Assignment of Students and Evaluation of Teachers
The new school year will see the value-added model playing an inordinate role in evaluating teacher effectiveness. In some states, the metric will count as much as half of a teacher's rating, according to the Institute for a Competitive Workforce. The weight alone is cause for deep concern, but it is not the only troublesome factor, for reasons that are given short shrift in the debate.
I was reminded of this flaw after reading an obituary in The New York Times of Paul Meier, a prominent medical statistician who was one of the first and most vocal proponents of randomization. Prior to this protocol, the science of clinical trials in medicine lacked precision. It was common practice for researchers to give a new treatment to patients who they thought might benefit, and then compare the results with those of previous patients who were not treated. This strategy often introduced serious bias that led to false conclusions.
Meier insisted that researchers randomly assign one group to receive an experimental treatment and another to receive the standard treatment. This prevented the unintentional distortion of results by the selection of healthier or younger patients to receive the new treatment. In other words, the two groups being compared would be the same in all respects except for the treatment they received. As a result of Meier's work, randomized controlled trials became the gold standard for gathering evidence.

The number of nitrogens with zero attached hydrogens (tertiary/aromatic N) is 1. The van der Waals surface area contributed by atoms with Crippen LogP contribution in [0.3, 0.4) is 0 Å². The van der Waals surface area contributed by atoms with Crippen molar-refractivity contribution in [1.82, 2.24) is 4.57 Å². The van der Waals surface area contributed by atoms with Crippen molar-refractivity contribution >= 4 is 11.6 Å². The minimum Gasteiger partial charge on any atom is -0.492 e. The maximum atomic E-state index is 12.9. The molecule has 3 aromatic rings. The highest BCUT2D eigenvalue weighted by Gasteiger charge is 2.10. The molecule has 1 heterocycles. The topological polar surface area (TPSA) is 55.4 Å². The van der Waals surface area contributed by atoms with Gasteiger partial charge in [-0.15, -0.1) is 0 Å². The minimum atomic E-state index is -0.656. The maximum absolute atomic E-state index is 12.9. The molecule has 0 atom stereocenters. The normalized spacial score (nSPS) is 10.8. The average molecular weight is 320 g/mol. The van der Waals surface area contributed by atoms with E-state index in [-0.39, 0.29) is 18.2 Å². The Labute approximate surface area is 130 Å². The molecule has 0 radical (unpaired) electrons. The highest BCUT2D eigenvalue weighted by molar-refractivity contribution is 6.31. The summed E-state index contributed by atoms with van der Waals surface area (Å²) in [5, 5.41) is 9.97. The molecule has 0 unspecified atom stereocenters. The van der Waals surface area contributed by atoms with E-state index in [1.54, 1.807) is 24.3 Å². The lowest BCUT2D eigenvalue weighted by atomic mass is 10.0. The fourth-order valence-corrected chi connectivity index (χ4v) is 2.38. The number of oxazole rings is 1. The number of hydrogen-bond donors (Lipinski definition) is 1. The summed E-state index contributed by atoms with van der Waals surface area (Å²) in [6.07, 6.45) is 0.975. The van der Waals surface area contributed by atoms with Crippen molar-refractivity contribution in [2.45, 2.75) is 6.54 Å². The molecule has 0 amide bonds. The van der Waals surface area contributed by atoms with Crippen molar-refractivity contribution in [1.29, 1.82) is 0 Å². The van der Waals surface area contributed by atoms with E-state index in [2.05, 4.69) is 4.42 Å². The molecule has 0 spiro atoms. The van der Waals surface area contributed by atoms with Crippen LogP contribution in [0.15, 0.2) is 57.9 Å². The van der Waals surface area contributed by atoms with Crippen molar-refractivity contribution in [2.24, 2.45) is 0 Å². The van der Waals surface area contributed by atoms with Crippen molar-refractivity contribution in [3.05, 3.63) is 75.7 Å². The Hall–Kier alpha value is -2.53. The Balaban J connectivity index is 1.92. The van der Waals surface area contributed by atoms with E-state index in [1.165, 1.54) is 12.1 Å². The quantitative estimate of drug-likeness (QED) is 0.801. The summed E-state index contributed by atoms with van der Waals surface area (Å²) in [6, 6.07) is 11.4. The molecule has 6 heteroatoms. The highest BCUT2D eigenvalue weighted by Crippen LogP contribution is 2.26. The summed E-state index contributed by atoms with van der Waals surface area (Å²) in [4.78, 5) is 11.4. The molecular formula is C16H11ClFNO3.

What does this have to do with teacher evaluation? The fact is that the overwhelming majority of schools do not randomly assign students to teachers. This policy caused little concern in the past because teachers were not evaluated on the basis of the value they added to their students' knowledge and skills. But as Jesse Rothstein wrote: "Non-random assignment of students to teachers can bias value added estimates of teachers' causal effects" ("Student Sorting and Bias in Value Added Estimation: Selection on Observables and Unobservables").
States can't have it both ways. If they are going to adopt the value-added model as the centerpiece of their teacher evaluation systems, then it behooves them to use random assignment of students. By failing to do so, they seriously call into question the inferences made about the effectiveness of individual teachers. Confidence is indispensable when the stakes are so high.